I recently spoke to two Ford dealer 20 groups. I walked in expecting what I had seen from other groups over the past year. I couldn’t have been more surprised—and happy. Both groups had strong profitability. One was the strongest I had ever seen out of a Ford group. More impressive was the fact that many in the group had increased profits in 2008. In talking with the dealers, I learned they too had spent the past 12 months getting lean, but they still had strong people, with strong training, making it happen.
Beginning to catch a theme here?
On the cover of the magazine is a balance scale. I think it is appropriate. On one side you have people and on the other, technology. I have always loved gizmos, but at the end of the day, they are just tools. You have to have well-trained people (think of technicians in your service department) who have to know how to best use the tools. There must be a balance.
Recently, I spoke with two other friends who are also clients. They are both in full scale-down mode. While I have been warning dealers in this column (and one-on-one) for 12 months now to get lean, I have continually told people to do it wisely. If you decide to lose 20 pounds, you don’t just go hack off an arm. Even if it accomplished your goal you still wouldn’t fit into your clothes any better and it would be difficult to function with just one arm.
These two friends were about to do the same thing to their businesses. Yes, personnel is an area where your organization can get fat, but it still takes people to make a business work. Can talented people assume more duties and enable you to eliminate a person of lesser skills? Possibly. But you certainly don’t want to get rid of your highly talented people—unless you happen to have equally talented people right behind them.
In the auto business, I still have never seen a high dive by the talent pool. Even the best of the best still churn talent at the bottom end. What this means is you still have to keep hiring and most of all, keep training.
It is no secret that 2008 has been a year of turmoil for the special finance industry. With capital constrained, finance companies exiting the business and programs tightened, volume is down about 18 percent and deal grosses are off by 20 percent.
I have seen misguided dealers eliminate talented SF managers thinking they were no longer doing the job, and therefore it was smart payroll to cut. What they didn’t realize is that it is tougher than ever to make those deals, and without that talent and training, their SF gross will likely cut itself by 100 percent. These deals generally don’t get done just by throwing them at the people in conventional finance, especially since they haven’t been trained on how to do them and there is likely no money budgeted for training right now. But the dealers saved money, right?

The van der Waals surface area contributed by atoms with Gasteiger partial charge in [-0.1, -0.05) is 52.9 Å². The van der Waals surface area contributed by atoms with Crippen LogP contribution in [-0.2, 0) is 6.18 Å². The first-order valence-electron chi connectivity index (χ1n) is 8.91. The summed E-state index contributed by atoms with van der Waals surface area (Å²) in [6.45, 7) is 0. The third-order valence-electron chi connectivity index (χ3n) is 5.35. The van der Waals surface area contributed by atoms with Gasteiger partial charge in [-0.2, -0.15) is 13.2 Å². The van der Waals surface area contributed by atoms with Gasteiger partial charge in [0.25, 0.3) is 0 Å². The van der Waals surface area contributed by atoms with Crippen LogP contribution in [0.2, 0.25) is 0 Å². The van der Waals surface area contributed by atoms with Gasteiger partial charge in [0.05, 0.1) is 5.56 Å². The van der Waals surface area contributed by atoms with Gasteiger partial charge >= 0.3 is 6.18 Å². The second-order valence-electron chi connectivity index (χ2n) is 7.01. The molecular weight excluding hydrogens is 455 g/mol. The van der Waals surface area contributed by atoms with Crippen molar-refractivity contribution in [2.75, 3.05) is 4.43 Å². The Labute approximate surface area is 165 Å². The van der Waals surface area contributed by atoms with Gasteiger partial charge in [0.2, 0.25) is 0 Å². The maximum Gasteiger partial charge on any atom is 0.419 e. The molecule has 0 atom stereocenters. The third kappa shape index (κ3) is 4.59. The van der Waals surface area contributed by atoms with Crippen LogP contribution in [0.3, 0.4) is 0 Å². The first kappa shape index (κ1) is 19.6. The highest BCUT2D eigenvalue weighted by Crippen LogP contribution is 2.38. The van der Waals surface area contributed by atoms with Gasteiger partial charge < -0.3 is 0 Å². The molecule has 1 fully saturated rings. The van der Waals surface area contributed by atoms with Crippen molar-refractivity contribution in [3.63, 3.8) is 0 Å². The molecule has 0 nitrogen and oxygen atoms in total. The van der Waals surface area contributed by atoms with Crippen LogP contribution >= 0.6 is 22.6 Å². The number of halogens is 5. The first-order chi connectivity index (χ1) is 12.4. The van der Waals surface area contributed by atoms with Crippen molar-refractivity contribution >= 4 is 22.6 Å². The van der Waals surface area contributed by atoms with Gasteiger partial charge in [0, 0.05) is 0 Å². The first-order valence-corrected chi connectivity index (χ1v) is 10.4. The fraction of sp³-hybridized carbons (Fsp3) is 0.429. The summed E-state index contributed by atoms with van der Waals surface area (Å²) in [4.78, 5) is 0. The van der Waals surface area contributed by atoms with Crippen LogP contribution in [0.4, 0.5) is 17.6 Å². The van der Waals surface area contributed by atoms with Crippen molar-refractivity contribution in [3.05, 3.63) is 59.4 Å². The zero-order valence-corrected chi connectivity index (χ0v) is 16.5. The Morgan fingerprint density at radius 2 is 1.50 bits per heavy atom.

My point to all of this is that there are dealers doing well right now. It isn’t easy, but they are doing it. They all have skilled and well-trained people who continue to train the people they manage. This perfect storm of a retail climate isn’t likely to get better for another 12 to 18 months. You can’t just quit training.
This certainly isn’t a commercial for my training. Goodness knows there is just one of me and I am busier than I care to be. What I am referring to is my periodical message reminding you to keep training, preferably internally using your own team and a consistent regimen. If you do thin your staff, it is critical for those who remain to know what duties they are expected to perform and more importantly, know how to perform them. Also, for the record, I have not yet drunk the Kool-Aid that makes me believe I can just hire a person from someone else, have them come in knowing exactly what to do, and take the business to another level.
But I digress. There are rays of hope out there—more than a few. I know that many of you may have a hard time believing it, but it is true. With all its current woes, the retail auto industry will still be here two years from now. (I know that because while on a recent family vacation, I rode a horse to make my daughter happy. I assure you, I now know why autos were invented.) I welcome all calls and e-mails, whether it be with challenges or smiles, but I especially like the ones from those of you who have success stories to share.
Until next month, Great Business!
Vol 5, Issue 9